RRSP or TFSA? Where to put your money


RRSP or TFSA: Where to Put Your Money?

It’s that time of year again (RRSP season), when people start thinking about putting money into RRSPs.

As the Retirement Savings Plan (RRSP) deadline of March 1, 2018 approaches, I notice that all banks start to question and answer if you have contributed into an RRSP.

When I tell people that I don’t have an RRSP, I usually get looked at like I am crazy. I don’t believe that RRSP’s are the best investment option for everyone, but I do believe that a Tax Free Savings Account (TFSA) is a great tool for everyone.

RRSP is a tax deferral tool, while the TSFA has no tax consequences. What does tax deferral mean?

    If you put money into a RRSP you will get back the taxes on the funds in the year that you contribute. However, when you take the money out, you will have to pay the tax back.

    Example: Assume you contribute $10,000 to your RRSP and are in a 30% tax bracket.

    In Year 1 – Contribution to your RRSP of $10,000 will result in a refund of $3,000 tax

    In Year 2 – Withdrawal from your RRSP of $10,000 will result in tax payable of $3,000

    So basically, the $3,000 is an in and out netting to zero.

The opposite is the case with a TFSA. Contributions in or out of a TFSA do not affect your income or your taxes payable because they are tax free. You only need to be careful with the timing of your contributions. When you take contributions out in one year, you can’t put them back until the following calendar year. The same way contributions in and out of a TFSA are tax free, so are the returns on the funds (whether they are dividends or capital gains). On the contrary, RRSP returns are taxed when they are taken out.

While, both allow you to hold the same types of investments in them (Stocks, GIC, Mutual Funds, Bonds and EFT), I feel that RRSP’s are only useful if they result in tax savings not tax deferral.

The main way RRSP could result in tax savings is if the year you contribute you are in a higher tax bracket than the year you withdraw the funds. Most people plan to take out RRSP funds when they retire and assume that they will be in a lower tax bracket at that time. The reality is that taxes will be higher by the point of retirement; therefore there will be little or no tax savings. Another problem with taking out RRSP’s when you retire, is that it can reduce or eliminate your Old Age Security (OAS) as well as your Guaranteed Income Supplement (GIS) because RRSPs are included to your income when taken out.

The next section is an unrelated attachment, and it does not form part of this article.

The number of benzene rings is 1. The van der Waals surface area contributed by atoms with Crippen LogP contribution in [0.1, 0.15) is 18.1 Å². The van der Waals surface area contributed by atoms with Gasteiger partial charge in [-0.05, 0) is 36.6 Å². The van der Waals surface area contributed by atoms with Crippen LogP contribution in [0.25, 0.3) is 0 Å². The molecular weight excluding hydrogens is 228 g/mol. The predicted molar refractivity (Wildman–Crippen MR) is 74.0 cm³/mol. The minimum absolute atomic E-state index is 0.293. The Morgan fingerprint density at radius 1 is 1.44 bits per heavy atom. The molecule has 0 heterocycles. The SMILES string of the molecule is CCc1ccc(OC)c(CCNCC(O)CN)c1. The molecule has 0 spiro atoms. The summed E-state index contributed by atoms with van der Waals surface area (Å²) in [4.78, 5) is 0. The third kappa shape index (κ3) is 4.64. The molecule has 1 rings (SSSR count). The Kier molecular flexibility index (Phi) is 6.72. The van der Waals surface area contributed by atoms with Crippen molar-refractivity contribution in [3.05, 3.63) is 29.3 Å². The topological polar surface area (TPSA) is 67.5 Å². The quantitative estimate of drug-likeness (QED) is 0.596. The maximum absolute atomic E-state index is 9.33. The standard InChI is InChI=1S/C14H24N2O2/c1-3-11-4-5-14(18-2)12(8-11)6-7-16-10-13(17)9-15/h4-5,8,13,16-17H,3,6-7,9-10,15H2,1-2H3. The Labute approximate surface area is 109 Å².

Whereas, TFSA withdrawals are not taxable and don’t affect your income. You can have a fully funded TFSA paying you annual income while, still allowing you to collect your OAS & GIS.

There are times when RRSP’s are useful. Again, these are situations when using a RRSP results in a tax savings, which happens if you are in a different tax bracket in one year than you are in another. For example consider the following scenarios:

  • Taking RRSP funds out during a year in which you are on a leave from work. This could be a year while you are on a maternity leave. Funding your RRSP in the years before and removing the funds in the year you are off.
  • When people are planning to make a career change, it is common to have substantially less income during the first few years of the change. Some       career changes may involve going from employment to self-employment. The road to self-employment comes with a high possibility of less income in the first few years.
  • If you are in the high tax bracket and your spouse has no to little income. Contributing RRSP funds into your spouse’s RRSP and receives the tax refund in the current year. Then wait for two preceding calendar years, before having your spouse take out the funds. At this time the funds will be taxed at your spouse’s lower tax bracket.
  • You simply want to take a year off to travel or do other things. I have known people that lost their job and decide to take a bit of time off before going back to work. In this situation, contribute in the year you stop working and take out the funds the following year.
  • If your TFSA is already fully funded and you are the highest tax bracket. Put the amount of funds into a RRSP inorder to reduce your income to a lower tax bracket.

Situations when you should never use RRSP’s:

  • When you are already in the lowest tax bracket. There is no savings to putting funds into a RRSP
  • When you still have room in your TFSA. You should be putting all your extra funds into a TFSA before your RRSP. TFSA’s are more beneficial in the long run.

Example of tax savings:

Example: Assume you contribute $10,000 to your RRSP and are in a 50% tax bracket in the year of contribution and are in 30% tax bracket the following year.

In Year 1 – Contribution to your RRSP of $10,000 will result in a refund of $5,000 tax

In Year 2 – Withdrawal from your RRSP of $10,000 will result in tax payable of $3,000

Resulting in net savings of $2,000.

Most people treat TFSA as a place to hold emergency funds, instead of a vehicle to fund/supplement retirement. You should be using your TFSA to hold equities not GIC’s and savings. Equities pay dividends and have the potential for growth, especially if holding over a period of time.

The RRSP contribution limit is 18% of your gross income to a maximum of $26,230 per year while, the TFSA has a contribution limit $5,500 per year, for everyone over the age of 18 regardless of your income. Currently the total TFSA cumulative contribution limit is $57,500, as of 2018.

Most of the time RRSP’s are not a good choice for people; but in every situation a TFSA is the best option.

Think TFSA over RRSP. If you have not maximized your contribution, I recommend you do so right away!

More information about TFSA

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